18th Sunday in Ordinary Time, Year B
Psalm 78:3-4, 23-24, 25, 54 (24b)
Ephesians 4:17, 20-24
August 1, 2021
“The whole Israelite community grumbled against Moses and Aaron.”
Because they had no food.
Now, we need food to eat. That is the reality of our human bodies. However, in their grumbling they seem to have forgotten what God had just done for them. As He set them free from slavery in Egypt, He had parted the waters of the Red Sea!
Certainly, having parted the Red Sea, God can help them. Yet, they grumble. They think they would have been better off remaining in Egypt where they had food rather than dying of famine in the desert.
God heard their grumbling. He said to Moses, “I will now rain down bread from Heaven.” God tells them to “gather their daily portion.” There is no need to worry about food. He will provide that day and every day.
Thus, in the evening God sent them quail to eat. Each morning He sent them “bread from Heaven.” However, it didn’t look like bread. What they saw “were fine flakes like hoarfrost on the ground.”
Seeing it, the Israelites ask, “What is that?”
Moses replies, “This is the bread that the LORD has given you to eat.”
They did not recognize what God gave them. Do we recognize what God offers us? Seeing what God offers us as “bread from Heaven”, are we willing to “put away the old self” and “put on the new self”?
If we accept what God offers us in the “Bread of Heaven” in the Eucharist, we “must no longer live as the Gentiles do” but as God directs. It may not be easy but God will provide our “daily bread.”
Turning to the gospel, the crowd came “looking for Jesus” not because their saw signs (remember last week’s multiplication of the loaves) but because their bellies were filled.
Why do you come here today?
Are you looking for “food that perishes” or for “food that endures for eternal life”?
Don’t get me wrong. God provides us with earthly food. Yet, today in the Eucharist, He offers us so much more. He gave the Israelites manna in the desert. He gives us “true bread from heaven.”
Jesus tells us that “the bread of God is that which comes down from heaven and gives life to the world.”
Jesus is the Bread that gives us life.
Again, why do you come to church?
On Ash Wednesday, we have people we don’t see other times of the year who come for ashes.
On Palm Sunday, we have people we don’t see other times of the year who come for palms.
We welcome them then but do they realize, do we realize what we are offered every time we come for Mass? It is something far greater than ashes or palms.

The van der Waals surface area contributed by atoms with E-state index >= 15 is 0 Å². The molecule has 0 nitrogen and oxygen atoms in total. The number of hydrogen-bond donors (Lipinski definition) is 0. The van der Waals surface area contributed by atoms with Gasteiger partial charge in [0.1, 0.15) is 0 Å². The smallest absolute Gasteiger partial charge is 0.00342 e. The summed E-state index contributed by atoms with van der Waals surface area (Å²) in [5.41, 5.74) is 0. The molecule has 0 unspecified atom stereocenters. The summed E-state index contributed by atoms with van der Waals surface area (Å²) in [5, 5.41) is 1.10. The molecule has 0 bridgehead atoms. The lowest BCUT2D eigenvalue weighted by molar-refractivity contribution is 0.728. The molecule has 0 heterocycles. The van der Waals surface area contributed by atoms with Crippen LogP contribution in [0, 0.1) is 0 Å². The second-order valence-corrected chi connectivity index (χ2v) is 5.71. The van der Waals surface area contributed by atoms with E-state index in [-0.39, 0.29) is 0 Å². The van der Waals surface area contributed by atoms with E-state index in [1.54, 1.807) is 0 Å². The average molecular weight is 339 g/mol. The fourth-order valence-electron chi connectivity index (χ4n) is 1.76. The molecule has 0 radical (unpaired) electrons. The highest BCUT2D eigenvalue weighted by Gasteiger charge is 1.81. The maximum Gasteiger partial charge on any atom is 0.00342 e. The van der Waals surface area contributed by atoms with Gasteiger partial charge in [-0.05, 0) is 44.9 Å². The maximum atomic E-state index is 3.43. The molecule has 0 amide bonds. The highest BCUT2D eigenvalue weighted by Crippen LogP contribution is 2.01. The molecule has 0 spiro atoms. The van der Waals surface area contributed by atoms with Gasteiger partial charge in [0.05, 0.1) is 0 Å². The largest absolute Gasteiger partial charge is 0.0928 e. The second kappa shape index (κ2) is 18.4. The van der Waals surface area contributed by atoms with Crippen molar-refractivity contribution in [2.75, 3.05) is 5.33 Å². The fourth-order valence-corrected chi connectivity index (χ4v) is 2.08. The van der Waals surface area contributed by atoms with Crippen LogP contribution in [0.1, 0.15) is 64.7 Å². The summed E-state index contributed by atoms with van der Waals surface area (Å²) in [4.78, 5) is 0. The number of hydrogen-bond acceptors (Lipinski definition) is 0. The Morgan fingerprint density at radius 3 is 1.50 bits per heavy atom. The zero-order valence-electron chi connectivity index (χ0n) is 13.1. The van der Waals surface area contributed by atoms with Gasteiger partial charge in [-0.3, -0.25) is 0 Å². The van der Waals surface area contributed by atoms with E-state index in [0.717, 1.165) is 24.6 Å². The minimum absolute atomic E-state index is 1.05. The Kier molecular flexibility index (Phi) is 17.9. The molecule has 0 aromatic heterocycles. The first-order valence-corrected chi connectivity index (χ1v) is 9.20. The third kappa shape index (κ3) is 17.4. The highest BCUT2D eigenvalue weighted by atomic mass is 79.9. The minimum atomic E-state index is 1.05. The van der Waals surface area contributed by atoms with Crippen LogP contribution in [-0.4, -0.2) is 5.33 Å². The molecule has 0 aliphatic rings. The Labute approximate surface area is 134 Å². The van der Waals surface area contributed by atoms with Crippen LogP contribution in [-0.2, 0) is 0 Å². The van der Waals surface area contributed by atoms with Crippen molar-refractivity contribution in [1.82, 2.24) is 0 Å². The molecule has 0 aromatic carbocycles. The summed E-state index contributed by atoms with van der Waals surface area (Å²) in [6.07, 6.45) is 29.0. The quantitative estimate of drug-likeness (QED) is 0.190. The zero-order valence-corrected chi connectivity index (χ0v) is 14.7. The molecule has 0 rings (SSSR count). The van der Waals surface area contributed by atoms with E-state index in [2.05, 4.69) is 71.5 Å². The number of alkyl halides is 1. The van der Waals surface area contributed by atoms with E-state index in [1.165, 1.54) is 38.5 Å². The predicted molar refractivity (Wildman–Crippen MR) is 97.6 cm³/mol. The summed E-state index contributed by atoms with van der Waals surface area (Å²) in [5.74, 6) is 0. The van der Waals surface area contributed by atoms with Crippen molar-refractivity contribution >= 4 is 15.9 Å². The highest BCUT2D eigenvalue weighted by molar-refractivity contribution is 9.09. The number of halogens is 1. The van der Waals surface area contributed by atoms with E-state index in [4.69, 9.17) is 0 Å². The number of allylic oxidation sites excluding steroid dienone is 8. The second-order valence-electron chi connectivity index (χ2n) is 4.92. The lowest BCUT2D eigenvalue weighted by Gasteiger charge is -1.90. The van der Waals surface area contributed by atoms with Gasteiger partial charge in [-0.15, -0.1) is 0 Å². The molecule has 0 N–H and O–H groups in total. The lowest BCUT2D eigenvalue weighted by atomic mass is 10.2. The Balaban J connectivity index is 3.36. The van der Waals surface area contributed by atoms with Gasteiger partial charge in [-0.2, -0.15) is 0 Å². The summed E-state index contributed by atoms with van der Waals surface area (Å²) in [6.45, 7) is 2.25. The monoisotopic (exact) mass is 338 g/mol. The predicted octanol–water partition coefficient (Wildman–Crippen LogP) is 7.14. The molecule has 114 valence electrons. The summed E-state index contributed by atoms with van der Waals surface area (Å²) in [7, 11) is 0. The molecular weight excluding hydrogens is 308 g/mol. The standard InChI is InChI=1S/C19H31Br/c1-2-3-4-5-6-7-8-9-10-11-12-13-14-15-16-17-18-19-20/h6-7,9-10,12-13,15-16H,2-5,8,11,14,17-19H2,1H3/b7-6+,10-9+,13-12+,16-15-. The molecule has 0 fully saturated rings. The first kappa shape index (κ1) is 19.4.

It is the Bread of Life.
It is not just bread. It is the Body and Blood of Christ.
Unfortunately, many people do not believe this. They say it remains just bread and wine. We cannot see with human eyes the change that occurs as the bread and wine are transubstantiated into the Body and Blood of Christ at the consecration.
How are we to know in human terms that it becomes the Body and Blood of Jesus? Because Jesus said so at the Last Supper! Taking the bread, He said “this is my Body.” Taking the cup, He said, “this is my Blood.”
We cannot proof in human terms that the bread and wine have changed. That’s why it takes faith. Faith means to believe in what cannot be proven. We trust in Jesus’ words.
To believe in the Real Presence of Jesus in the Eucharist is not simply an act of the mind/reason. It is an act of love that is our response to the love that Jesus shows us as He gives his life for us.
At the Last Supper, Jesus spoke of his body that will be given up for us, his blood that will be shed for us. When we celebrate the Eucharist, we celebrate the sacrifice of Jesus on the Cross. It was not easy for Jesus to do this. We count on receiving the Body and Blood of Jesus in the Eucharist to strengthen us not once or twice but every week, even daily if we can.
Do we appreciate what we are given in the Eucharist?
Think of the three months at the start of the Coronavirus pandemic when there were no public Masses. Did you miss coming to Mass and receiving Communion? Do you have a greater appreciation for it now?
We should not take receiving Communion for granted. There are people who still cannot receive the Eucharist regularly. Some because of their own choice to sin but some because of being homebound. For others, it is because of circumstances in the past that may not even be their fault. We pray that they are able to rectify that so that they can once again receive the Eucharist.
We also pray for those who don’t care to receive the Eucharist because they don’t understand it is Jesus. We pray for them to open themselves to the faith to know it is Jesus.
We pray that we understand what it is we are receiving, that we receive with great reverence.
Believing in the Real Presence, as we approach to receive Holy Communion, we first bow to the presence of Jesus. When the priest says, “The Body of Christ” we say “Amen.” We do not say thank you. We say “Amen.” Of course, we are to be thankful, but we say “Amen” because “amen” means yes, I believe.
Then, with great reverence for the Real Presence of Jesus, we stand still, putting one hand over the other to make a throne to receive Jesus (as St. Cyril of Jerusalem wrote in the fourth century).
I emphasis “stand still” because sometimes we get in a hurry and seem to want to keep moving. In reverence, we stop moving, we wait to receive Jesus in our hands. Only after the priest pulls his hand away do we move our hands to take Jesus into our mouths.
Remember, it is Jesus!